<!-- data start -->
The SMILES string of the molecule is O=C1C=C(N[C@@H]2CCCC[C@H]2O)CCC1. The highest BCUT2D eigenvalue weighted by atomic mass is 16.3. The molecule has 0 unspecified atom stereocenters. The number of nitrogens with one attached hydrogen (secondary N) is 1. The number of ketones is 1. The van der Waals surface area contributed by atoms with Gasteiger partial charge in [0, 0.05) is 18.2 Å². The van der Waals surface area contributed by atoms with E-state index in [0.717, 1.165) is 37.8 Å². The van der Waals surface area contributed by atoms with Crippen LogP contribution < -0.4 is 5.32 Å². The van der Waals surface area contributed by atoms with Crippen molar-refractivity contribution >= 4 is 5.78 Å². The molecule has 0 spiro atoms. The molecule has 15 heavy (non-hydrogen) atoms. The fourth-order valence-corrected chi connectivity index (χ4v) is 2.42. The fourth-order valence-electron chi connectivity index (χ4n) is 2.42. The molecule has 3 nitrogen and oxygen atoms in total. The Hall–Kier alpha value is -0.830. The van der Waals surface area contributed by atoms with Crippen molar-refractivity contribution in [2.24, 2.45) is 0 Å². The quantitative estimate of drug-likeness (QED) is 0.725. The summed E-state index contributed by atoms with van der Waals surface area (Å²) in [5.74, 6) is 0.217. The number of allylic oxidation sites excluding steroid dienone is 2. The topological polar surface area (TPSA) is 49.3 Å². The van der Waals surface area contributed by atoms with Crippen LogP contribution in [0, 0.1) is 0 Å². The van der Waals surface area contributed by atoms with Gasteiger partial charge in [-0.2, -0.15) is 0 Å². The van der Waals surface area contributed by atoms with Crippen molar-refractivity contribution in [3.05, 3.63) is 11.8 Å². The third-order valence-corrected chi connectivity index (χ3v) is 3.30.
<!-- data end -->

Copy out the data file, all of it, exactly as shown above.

The SMILES string of the molecule is O=C1C=C(N[C@@H]2CCCC[C@H]2O)CCC1. The highest BCUT2D eigenvalue weighted by atomic mass is 16.3. The molecule has 0 unspecified atom stereocenters. The number of nitrogens with one attached hydrogen (secondary N) is 1. The number of ketones is 1. The van der Waals surface area contributed by atoms with Gasteiger partial charge in [0, 0.05) is 18.2 Å². The van der Waals surface area contributed by atoms with E-state index in [0.717, 1.165) is 37.8 Å². The van der Waals surface area contributed by atoms with Crippen LogP contribution < -0.4 is 5.32 Å². The van der Waals surface area contributed by atoms with Crippen molar-refractivity contribution >= 4 is 5.78 Å². The molecule has 0 spiro atoms. The molecule has 15 heavy (non-hydrogen) atoms. The fourth-order valence-corrected chi connectivity index (χ4v) is 2.42. The fourth-order valence-electron chi connectivity index (χ4n) is 2.42. The molecule has 3 nitrogen and oxygen atoms in total. The Hall–Kier alpha value is -0.830. The van der Waals surface area contributed by atoms with Crippen molar-refractivity contribution in [2.24, 2.45) is 0 Å². The quantitative estimate of drug-likeness (QED) is 0.725. The summed E-state index contributed by atoms with van der Waals surface area (Å²) in [5.74, 6) is 0.217. The number of allylic oxidation sites excluding steroid dienone is 2. The topological polar surface area (TPSA) is 49.3 Å². The van der Waals surface area contributed by atoms with Crippen LogP contribution in [0, 0.1) is 0 Å². The van der Waals surface area contributed by atoms with Gasteiger partial charge in [-0.2, -0.15) is 0 Å². The van der Waals surface area contributed by atoms with Crippen molar-refractivity contribution in [3.05, 3.63) is 11.8 Å². The third-order valence-corrected chi connectivity index (χ3v) is 3.30.